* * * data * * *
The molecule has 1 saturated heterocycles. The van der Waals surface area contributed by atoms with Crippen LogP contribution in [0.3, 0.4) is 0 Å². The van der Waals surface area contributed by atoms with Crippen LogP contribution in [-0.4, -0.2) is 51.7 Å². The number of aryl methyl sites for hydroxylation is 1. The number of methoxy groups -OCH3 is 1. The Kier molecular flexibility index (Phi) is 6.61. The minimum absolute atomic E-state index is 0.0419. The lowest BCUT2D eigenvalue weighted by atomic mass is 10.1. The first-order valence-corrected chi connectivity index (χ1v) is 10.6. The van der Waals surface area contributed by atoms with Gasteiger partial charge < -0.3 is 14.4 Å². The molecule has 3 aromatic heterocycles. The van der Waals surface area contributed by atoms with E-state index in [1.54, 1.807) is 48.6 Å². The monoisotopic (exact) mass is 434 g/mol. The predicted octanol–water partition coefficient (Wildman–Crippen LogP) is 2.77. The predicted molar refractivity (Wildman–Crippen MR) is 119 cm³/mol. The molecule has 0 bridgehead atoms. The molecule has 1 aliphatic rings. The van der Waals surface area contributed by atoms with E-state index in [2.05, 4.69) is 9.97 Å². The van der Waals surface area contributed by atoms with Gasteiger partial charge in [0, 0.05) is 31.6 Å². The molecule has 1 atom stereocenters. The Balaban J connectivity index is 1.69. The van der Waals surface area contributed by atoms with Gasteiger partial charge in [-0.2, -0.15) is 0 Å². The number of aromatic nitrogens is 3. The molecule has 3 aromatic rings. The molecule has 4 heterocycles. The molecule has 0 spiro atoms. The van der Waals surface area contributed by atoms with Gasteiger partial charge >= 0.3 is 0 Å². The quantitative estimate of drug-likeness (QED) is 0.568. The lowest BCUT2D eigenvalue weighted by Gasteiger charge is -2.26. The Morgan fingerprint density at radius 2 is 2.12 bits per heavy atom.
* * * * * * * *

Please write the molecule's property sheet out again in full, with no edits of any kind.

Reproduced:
The molecule has 1 saturated heterocycles. The van der Waals surface area contributed by atoms with Crippen LogP contribution in [0.3, 0.4) is 0 Å². The van der Waals surface area contributed by atoms with Crippen LogP contribution in [-0.4, -0.2) is 51.7 Å². The number of aryl methyl sites for hydroxylation is 1. The number of methoxy groups -OCH3 is 1. The Kier molecular flexibility index (Phi) is 6.61. The minimum absolute atomic E-state index is 0.0419. The lowest BCUT2D eigenvalue weighted by atomic mass is 10.1. The first-order valence-corrected chi connectivity index (χ1v) is 10.6. The van der Waals surface area contributed by atoms with Gasteiger partial charge < -0.3 is 14.4 Å². The molecule has 3 aromatic heterocycles. The van der Waals surface area contributed by atoms with E-state index in [1.54, 1.807) is 48.6 Å². The monoisotopic (exact) mass is 434 g/mol. The predicted octanol–water partition coefficient (Wildman–Crippen LogP) is 2.77. The predicted molar refractivity (Wildman–Crippen MR) is 119 cm³/mol. The molecule has 0 bridgehead atoms. The molecule has 1 aliphatic rings. The van der Waals surface area contributed by atoms with E-state index in [2.05, 4.69) is 9.97 Å². The van der Waals surface area contributed by atoms with Gasteiger partial charge in [0, 0.05) is 31.6 Å². The molecule has 1 atom stereocenters. The Balaban J connectivity index is 1.69. The van der Waals surface area contributed by atoms with Gasteiger partial charge in [-0.2, -0.15) is 0 Å². The number of aromatic nitrogens is 3. The molecule has 3 aromatic rings. The molecule has 4 heterocycles. The molecule has 0 spiro atoms. The van der Waals surface area contributed by atoms with Gasteiger partial charge >= 0.3 is 0 Å². The quantitative estimate of drug-likeness (QED) is 0.568. The lowest BCUT2D eigenvalue weighted by Gasteiger charge is -2.26. The Morgan fingerprint density at radius 2 is 2.12 bits per heavy atom.